AMA welcomes push on sugar tax reform

The Australian Medical Association (AMA) has praised a federal parliamentary probe into diabetes which has recommended a sugar tax on all soft drinks to help address the nation’s obesity and diabetes rates. Managing Aussie health: what are you weighting for?

The AMA says the parliamentary inquiry into diabetes grasped an opportunity to recommend a tax on sugar-sweetened beverages, which could help prevent obesity and raise crucial funds to tackle chronic disease.

“A sugar tax would have a huge impact on Australia’s health system and the AMA’s modelling suggests a sugar tax could result in government revenue of $4 billion across four years, which could be used to fund further preventative health activities,” says AMA President Professor Steve Robson.

“We are 100 per cent behind this sugar tax on sugar-sweetened beverages because we know it could help reduce the prevalence of type 2 diabetes in Australia, as well as reducing other chronic diseases.

“Prevention is better than cure and this inquiry has realised we need to be ahead of what is a national health crisis.”

In September last year, the AMA appeared at the inquiry and encouraged the committee to consider the sugar tax to help curb chronic diseases, including type 2 diabetes.

Research shows a tax of this nature is estimated to result in 16,000 fewer cases of type 2 diabetes, 4,400 fewer cases of heart disease, and 1,100 fewer cases of stroke over 25 years. It is a simple but effective way to improve the lives of Australians.

“Our modelling shows we can prevent thousands of cases of diabetes if we act,” Professor Robson said.

Australians drink at least 2.4 billion litres of sugary drinks every year with the average 375ml can of soft drink containing about 12 teaspoons of sugar.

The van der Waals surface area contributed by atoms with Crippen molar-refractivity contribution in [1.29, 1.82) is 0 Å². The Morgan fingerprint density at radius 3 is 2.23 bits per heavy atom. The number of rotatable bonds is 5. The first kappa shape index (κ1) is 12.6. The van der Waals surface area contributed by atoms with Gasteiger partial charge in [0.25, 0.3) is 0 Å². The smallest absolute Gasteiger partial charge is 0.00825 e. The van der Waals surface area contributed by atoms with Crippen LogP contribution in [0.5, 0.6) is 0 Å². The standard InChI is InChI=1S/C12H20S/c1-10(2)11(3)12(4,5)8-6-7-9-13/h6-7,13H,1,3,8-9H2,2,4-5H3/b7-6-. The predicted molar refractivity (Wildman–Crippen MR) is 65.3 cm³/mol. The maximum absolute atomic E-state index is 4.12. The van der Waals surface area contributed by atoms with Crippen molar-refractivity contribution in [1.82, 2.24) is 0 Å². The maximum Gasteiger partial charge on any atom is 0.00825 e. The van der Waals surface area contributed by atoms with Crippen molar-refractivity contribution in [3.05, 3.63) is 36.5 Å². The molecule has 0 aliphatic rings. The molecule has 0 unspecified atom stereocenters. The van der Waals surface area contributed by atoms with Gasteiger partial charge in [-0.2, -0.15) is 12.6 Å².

“We know sugar-sweetened beverages are a major contributor to the obesity crisis and provide almost no nutritional benefit,” he said.

“It’s astounding that Australians are drinking at least 2.4 billion litres of sugary drinks every year. That is enough to fill 960 Olympic-sized swimming pools.

“The evidence shows sugar taxes are effective, with more than 100 countries and jurisdictions implementing some form of tax on sugary drinks.”

The AMA also welcomed the committee’s recommendation of longer appointment times for GPs dealing with this complex disease.

“Doctors, especially GPs, have a vital role to play  in terms of helping patients to manage risk factors, providing early intervention and ongoing treatment and we applaud the push for longer appointments subsidised by the MBS,” Professor Robson said.

“This allows our doctors to provide longitudinal care, which will make a difference in the management of the complexities of diabetes and associated conditions.”

Several recommendations from the inquiry are in line with the AMA’s calls for a re-directed focus on prevention of type 2 diabetes.

The inquiry also mirrored the AMA’s calls for regulating the marketing and advertising of unhealthy food, especially to children.

Professor Robson said an online marketing ban would help establish healthy food consumption habits from a young age.

“Eating habits start young, when kids are highly susceptible to marketing ploys,” he said.

“Limiting junk food advertisements and marketing is about nurturing health in our children, providing them with the opportunity to make healthy choices well into adulthood.”

The standing committee also recommended the AMA’s calls for food labelling reforms targeting added sugar to allow consumers to clearly identify the content of added sugar from front-of-pack labelling.

“Obesity and its health consequences is everyone’s issue,” Professor Robson said.

“It is a national epidemic, and these are welcome first steps to improving health outcomes for Australians.”

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